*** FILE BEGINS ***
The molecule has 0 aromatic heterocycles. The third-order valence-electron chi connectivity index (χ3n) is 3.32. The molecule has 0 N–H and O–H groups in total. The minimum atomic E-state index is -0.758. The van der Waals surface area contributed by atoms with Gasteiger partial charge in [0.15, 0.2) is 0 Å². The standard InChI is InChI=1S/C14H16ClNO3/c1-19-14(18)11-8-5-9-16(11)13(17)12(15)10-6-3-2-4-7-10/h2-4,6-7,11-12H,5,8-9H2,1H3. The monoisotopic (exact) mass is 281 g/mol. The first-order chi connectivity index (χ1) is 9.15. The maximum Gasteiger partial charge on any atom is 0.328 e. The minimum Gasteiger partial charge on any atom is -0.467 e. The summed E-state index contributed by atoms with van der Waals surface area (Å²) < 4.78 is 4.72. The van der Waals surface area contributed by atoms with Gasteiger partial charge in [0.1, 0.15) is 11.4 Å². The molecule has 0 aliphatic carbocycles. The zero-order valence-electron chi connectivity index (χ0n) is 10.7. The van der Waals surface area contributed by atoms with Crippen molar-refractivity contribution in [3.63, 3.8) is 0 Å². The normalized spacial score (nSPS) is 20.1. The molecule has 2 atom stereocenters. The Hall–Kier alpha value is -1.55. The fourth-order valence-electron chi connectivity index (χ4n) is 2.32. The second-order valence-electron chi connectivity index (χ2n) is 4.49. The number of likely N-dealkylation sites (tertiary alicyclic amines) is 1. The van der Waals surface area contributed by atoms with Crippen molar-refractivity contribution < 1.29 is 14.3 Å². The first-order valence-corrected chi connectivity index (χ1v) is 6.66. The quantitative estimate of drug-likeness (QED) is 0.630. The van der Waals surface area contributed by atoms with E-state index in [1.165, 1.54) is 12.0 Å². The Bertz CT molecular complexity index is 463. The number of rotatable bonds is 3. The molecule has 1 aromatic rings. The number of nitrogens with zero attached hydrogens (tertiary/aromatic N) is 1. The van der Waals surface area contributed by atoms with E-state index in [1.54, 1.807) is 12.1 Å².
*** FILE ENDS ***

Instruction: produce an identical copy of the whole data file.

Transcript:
The molecule has 0 aromatic heterocycles. The third-order valence-electron chi connectivity index (χ3n) is 3.32. The molecule has 0 N–H and O–H groups in total. The minimum atomic E-state index is -0.758. The van der Waals surface area contributed by atoms with Gasteiger partial charge in [0.15, 0.2) is 0 Å². The standard InChI is InChI=1S/C14H16ClNO3/c1-19-14(18)11-8-5-9-16(11)13(17)12(15)10-6-3-2-4-7-10/h2-4,6-7,11-12H,5,8-9H2,1H3. The monoisotopic (exact) mass is 281 g/mol. The first-order chi connectivity index (χ1) is 9.15. The maximum Gasteiger partial charge on any atom is 0.328 e. The minimum Gasteiger partial charge on any atom is -0.467 e. The summed E-state index contributed by atoms with van der Waals surface area (Å²) < 4.78 is 4.72. The van der Waals surface area contributed by atoms with Gasteiger partial charge in [0.1, 0.15) is 11.4 Å². The molecule has 0 aliphatic carbocycles. The zero-order valence-electron chi connectivity index (χ0n) is 10.7. The van der Waals surface area contributed by atoms with Crippen molar-refractivity contribution in [3.63, 3.8) is 0 Å². The normalized spacial score (nSPS) is 20.1. The molecule has 2 atom stereocenters. The Hall–Kier alpha value is -1.55. The fourth-order valence-electron chi connectivity index (χ4n) is 2.32. The second-order valence-electron chi connectivity index (χ2n) is 4.49. The number of likely N-dealkylation sites (tertiary alicyclic amines) is 1. The van der Waals surface area contributed by atoms with Crippen molar-refractivity contribution < 1.29 is 14.3 Å². The first-order valence-corrected chi connectivity index (χ1v) is 6.66. The quantitative estimate of drug-likeness (QED) is 0.630. The van der Waals surface area contributed by atoms with E-state index in [1.165, 1.54) is 12.0 Å². The Bertz CT molecular complexity index is 463. The number of rotatable bonds is 3. The molecule has 1 aromatic rings. The number of nitrogens with zero attached hydrogens (tertiary/aromatic N) is 1. The van der Waals surface area contributed by atoms with E-state index in [1.54, 1.807) is 12.1 Å².